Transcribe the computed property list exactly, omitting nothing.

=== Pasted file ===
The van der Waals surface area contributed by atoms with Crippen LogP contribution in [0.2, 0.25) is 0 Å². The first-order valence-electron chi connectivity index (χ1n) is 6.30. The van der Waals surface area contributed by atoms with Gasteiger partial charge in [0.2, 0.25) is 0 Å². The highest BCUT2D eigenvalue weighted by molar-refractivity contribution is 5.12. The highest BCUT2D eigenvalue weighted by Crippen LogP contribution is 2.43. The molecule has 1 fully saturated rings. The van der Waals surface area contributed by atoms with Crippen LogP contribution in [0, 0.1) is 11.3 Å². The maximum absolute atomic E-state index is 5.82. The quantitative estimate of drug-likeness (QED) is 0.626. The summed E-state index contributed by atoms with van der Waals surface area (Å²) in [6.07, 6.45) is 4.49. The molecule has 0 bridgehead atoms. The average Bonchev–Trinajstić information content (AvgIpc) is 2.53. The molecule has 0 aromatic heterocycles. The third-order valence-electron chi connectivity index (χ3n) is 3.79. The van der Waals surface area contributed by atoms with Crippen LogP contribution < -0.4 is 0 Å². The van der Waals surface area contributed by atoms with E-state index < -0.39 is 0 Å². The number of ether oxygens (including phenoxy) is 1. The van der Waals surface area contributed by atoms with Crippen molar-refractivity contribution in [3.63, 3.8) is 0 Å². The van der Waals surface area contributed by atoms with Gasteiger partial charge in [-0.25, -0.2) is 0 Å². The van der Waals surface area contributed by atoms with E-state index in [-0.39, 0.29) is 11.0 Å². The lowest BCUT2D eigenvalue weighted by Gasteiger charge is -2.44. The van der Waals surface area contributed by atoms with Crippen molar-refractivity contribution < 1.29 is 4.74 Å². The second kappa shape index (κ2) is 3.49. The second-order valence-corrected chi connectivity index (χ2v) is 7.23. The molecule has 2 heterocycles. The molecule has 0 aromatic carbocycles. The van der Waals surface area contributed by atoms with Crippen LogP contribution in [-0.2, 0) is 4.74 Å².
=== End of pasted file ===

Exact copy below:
The van der Waals surface area contributed by atoms with Crippen LogP contribution in [0.2, 0.25) is 0 Å². The first-order valence-electron chi connectivity index (χ1n) is 6.30. The van der Waals surface area contributed by atoms with Gasteiger partial charge in [0.2, 0.25) is 0 Å². The highest BCUT2D eigenvalue weighted by molar-refractivity contribution is 5.12. The highest BCUT2D eigenvalue weighted by Crippen LogP contribution is 2.43. The molecule has 1 fully saturated rings. The van der Waals surface area contributed by atoms with Crippen LogP contribution in [0, 0.1) is 11.3 Å². The maximum absolute atomic E-state index is 5.82. The quantitative estimate of drug-likeness (QED) is 0.626. The summed E-state index contributed by atoms with van der Waals surface area (Å²) in [6.07, 6.45) is 4.49. The molecule has 0 bridgehead atoms. The average Bonchev–Trinajstić information content (AvgIpc) is 2.53. The molecule has 0 aromatic heterocycles. The third-order valence-electron chi connectivity index (χ3n) is 3.79. The van der Waals surface area contributed by atoms with Crippen LogP contribution < -0.4 is 0 Å². The van der Waals surface area contributed by atoms with E-state index < -0.39 is 0 Å². The number of ether oxygens (including phenoxy) is 1. The van der Waals surface area contributed by atoms with Crippen molar-refractivity contribution in [3.63, 3.8) is 0 Å². The van der Waals surface area contributed by atoms with Gasteiger partial charge in [-0.25, -0.2) is 0 Å². The van der Waals surface area contributed by atoms with E-state index in [-0.39, 0.29) is 11.0 Å². The lowest BCUT2D eigenvalue weighted by Gasteiger charge is -2.44. The van der Waals surface area contributed by atoms with Crippen molar-refractivity contribution < 1.29 is 4.74 Å². The second kappa shape index (κ2) is 3.49. The second-order valence-corrected chi connectivity index (χ2v) is 7.23. The molecule has 2 heterocycles. The molecule has 0 aromatic carbocycles. The van der Waals surface area contributed by atoms with Crippen LogP contribution in [-0.2, 0) is 4.74 Å².